Let’s take what we’ve learned so far and apply it to a real-life scenario. Remember to monitor your emotions when reading this. The goal is to be the self-observer to analyze your reactions. If you become reactive, pause and go to the last step.
The trigger: John didn’t send the class recap from last week.
My intention: To send a recap by Monday
- Therefore, John feels bad because he is not self-reliable
- If I had communicated that intention to you I am not reliable to you
- If you emailed me to ask for a recap and I didn’t respond in a timely manner, I am not reliable or accountable.
Making amends: “I apologize for not sending the recap earlier.”
- This demonstrates accountability to myself and others. The quicker it is offered, the better.
- No story about why – keeping my boundaries about this situation around the data, not the story. The story is an attempt to make me feel better because I don’t have self-forgiveness. This strengthens accountability.
- No trying to convince you that you should feel sorry for me for the busy week I had. No trying to blame the email gods for not sending the email or redirecting it to your spam folder. No trying to soften the blow. No putting the accountability on someone/something else. (hint: integrity)
- Just the apology.
Making Amends – part 2 – reiterating promise: “My intention is to send the recap by Monday”
- Establishing the intention to repair reliable and create accountability for you and for myself
- This may be important in a professional relationship (manager-staff, consultant-client)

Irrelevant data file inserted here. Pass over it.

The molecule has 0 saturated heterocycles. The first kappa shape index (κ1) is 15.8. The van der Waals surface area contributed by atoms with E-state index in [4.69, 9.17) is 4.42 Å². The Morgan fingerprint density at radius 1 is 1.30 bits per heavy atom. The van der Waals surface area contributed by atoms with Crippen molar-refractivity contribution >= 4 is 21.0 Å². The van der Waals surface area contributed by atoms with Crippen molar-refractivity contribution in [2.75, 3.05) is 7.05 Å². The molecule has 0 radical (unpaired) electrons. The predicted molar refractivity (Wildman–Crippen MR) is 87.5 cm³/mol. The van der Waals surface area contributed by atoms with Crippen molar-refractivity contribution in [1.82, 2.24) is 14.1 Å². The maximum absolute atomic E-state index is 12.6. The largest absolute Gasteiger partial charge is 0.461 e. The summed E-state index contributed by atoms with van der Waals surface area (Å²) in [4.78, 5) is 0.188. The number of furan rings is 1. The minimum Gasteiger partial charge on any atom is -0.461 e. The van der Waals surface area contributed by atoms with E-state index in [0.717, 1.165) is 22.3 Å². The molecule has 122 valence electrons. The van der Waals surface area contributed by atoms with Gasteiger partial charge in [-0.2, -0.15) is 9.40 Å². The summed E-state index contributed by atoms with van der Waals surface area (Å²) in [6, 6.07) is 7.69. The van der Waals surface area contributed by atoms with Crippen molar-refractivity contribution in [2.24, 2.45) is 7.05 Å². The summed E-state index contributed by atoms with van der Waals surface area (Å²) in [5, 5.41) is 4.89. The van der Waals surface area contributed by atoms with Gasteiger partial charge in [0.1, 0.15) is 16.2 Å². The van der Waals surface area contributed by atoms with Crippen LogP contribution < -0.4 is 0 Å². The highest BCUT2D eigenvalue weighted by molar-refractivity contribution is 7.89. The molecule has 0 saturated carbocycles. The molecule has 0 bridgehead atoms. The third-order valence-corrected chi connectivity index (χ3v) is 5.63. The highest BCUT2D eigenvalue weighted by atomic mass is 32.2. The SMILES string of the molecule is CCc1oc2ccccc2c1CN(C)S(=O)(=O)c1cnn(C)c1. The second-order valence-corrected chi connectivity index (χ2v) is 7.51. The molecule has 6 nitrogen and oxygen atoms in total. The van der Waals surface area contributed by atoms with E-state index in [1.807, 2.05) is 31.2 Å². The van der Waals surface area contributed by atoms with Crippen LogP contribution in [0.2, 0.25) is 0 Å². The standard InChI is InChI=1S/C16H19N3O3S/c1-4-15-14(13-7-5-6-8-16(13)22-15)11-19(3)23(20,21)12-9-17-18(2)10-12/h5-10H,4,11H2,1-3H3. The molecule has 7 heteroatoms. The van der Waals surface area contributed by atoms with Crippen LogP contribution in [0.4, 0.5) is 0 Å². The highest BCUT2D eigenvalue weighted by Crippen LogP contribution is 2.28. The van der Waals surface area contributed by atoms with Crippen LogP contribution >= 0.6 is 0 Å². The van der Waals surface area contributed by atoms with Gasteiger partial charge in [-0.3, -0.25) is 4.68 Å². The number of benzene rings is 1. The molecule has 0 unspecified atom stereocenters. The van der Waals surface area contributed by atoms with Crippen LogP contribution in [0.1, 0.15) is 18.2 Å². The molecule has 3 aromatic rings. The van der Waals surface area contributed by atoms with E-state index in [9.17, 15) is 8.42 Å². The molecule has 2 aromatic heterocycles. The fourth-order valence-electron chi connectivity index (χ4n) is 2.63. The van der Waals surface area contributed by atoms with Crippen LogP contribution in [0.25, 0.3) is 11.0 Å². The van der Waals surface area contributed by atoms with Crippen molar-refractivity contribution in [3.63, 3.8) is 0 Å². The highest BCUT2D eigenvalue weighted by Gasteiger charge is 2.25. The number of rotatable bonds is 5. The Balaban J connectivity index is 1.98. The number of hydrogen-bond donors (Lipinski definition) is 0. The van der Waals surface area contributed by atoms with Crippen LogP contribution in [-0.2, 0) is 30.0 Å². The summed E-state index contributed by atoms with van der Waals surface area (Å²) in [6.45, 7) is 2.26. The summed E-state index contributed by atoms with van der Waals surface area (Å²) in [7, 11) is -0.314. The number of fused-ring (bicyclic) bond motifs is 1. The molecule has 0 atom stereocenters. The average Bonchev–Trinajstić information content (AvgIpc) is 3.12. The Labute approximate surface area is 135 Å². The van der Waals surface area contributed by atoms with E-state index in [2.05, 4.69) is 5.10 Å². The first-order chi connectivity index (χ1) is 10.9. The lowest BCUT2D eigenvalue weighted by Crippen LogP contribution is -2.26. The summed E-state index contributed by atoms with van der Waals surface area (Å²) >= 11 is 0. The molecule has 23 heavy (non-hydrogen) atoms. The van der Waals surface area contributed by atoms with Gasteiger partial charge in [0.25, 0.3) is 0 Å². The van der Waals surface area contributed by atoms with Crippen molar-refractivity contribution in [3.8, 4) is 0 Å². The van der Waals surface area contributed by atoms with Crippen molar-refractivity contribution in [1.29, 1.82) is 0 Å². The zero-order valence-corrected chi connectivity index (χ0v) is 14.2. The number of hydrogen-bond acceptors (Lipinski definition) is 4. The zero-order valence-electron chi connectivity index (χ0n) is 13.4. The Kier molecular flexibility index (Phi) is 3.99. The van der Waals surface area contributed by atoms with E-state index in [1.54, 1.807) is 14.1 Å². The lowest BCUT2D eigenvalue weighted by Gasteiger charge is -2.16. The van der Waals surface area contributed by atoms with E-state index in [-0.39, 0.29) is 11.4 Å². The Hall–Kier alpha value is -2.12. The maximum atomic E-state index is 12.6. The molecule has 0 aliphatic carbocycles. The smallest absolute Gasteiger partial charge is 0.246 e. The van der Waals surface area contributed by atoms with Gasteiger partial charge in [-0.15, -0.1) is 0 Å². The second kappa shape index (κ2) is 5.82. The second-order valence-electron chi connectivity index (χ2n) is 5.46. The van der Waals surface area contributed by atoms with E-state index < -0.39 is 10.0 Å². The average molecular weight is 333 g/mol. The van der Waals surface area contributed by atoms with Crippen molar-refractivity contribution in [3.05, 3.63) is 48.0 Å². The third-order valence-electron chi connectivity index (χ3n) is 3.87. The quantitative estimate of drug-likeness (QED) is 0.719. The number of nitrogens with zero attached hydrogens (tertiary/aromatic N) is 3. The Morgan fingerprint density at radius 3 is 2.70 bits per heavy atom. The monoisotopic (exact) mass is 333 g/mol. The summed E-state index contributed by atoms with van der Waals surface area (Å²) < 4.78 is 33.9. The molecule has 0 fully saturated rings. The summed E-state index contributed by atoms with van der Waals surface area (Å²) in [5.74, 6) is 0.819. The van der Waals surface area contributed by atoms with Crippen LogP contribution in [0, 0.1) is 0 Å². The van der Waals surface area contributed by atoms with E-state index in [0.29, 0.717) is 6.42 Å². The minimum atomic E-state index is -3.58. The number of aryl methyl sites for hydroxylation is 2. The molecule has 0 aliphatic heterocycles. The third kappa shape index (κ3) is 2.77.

- This may be important for a personal relationship (partner-partner, parent-child, friend-friend)
- How do you feel about me now that I’ve apologized and reiterated my intention?
- Compassion for John and no concern for the future
- Thankful for the apology
- Ok, and we’ll see…
- Whatever, he’s always late
- I can no longer be in this class
- How does your feeling on the forgiveness spectrum affect you… your relationships, your motivation, your health, your experience of the class, your feeling about yourself?
- How do the actions of John mirror your own actions? Ask yourself, “How (or when) am I like that?”
Now, put yourself in the “trigger seat.” Recall a scenario where something you did or said (or didn’t) that activated a trigger in yourself or someone else.
The last step
When you are finished, do a heart-coherence meditation. If you become triggered by this exercise of analyzing a trigger, then put it aside and do a heart-coherence meditation.
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